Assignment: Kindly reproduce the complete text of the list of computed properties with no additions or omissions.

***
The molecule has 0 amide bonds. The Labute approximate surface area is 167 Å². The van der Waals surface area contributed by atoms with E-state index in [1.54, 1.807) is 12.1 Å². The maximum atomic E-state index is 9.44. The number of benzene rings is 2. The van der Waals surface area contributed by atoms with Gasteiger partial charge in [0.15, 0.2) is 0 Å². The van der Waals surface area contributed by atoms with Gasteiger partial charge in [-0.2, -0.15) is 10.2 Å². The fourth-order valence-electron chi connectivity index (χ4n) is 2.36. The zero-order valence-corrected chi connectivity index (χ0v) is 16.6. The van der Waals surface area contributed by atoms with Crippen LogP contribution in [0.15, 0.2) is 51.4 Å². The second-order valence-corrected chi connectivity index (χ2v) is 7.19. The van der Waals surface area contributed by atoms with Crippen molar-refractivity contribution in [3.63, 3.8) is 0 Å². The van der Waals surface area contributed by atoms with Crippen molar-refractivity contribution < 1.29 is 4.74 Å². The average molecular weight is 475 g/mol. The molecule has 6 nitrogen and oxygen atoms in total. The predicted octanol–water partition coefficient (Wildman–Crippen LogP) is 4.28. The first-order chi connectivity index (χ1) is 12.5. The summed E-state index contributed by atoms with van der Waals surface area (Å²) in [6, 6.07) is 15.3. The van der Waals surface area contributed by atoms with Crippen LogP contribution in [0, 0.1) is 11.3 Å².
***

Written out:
The molecule has 0 amide bonds. The Labute approximate surface area is 167 Å². The van der Waals surface area contributed by atoms with E-state index in [1.54, 1.807) is 12.1 Å². The maximum atomic E-state index is 9.44. The number of benzene rings is 2. The van der Waals surface area contributed by atoms with Gasteiger partial charge in [0.15, 0.2) is 0 Å². The van der Waals surface area contributed by atoms with Gasteiger partial charge in [-0.2, -0.15) is 10.2 Å². The fourth-order valence-electron chi connectivity index (χ4n) is 2.36. The zero-order valence-corrected chi connectivity index (χ0v) is 16.6. The van der Waals surface area contributed by atoms with Crippen LogP contribution in [0.15, 0.2) is 51.4 Å². The second-order valence-corrected chi connectivity index (χ2v) is 7.19. The van der Waals surface area contributed by atoms with Crippen molar-refractivity contribution in [3.63, 3.8) is 0 Å². The van der Waals surface area contributed by atoms with Crippen molar-refractivity contribution < 1.29 is 4.74 Å². The average molecular weight is 475 g/mol. The molecule has 6 nitrogen and oxygen atoms in total. The predicted octanol–water partition coefficient (Wildman–Crippen LogP) is 4.28. The first-order chi connectivity index (χ1) is 12.5. The summed E-state index contributed by atoms with van der Waals surface area (Å²) in [6, 6.07) is 15.3. The van der Waals surface area contributed by atoms with Crippen LogP contribution in [0, 0.1) is 11.3 Å².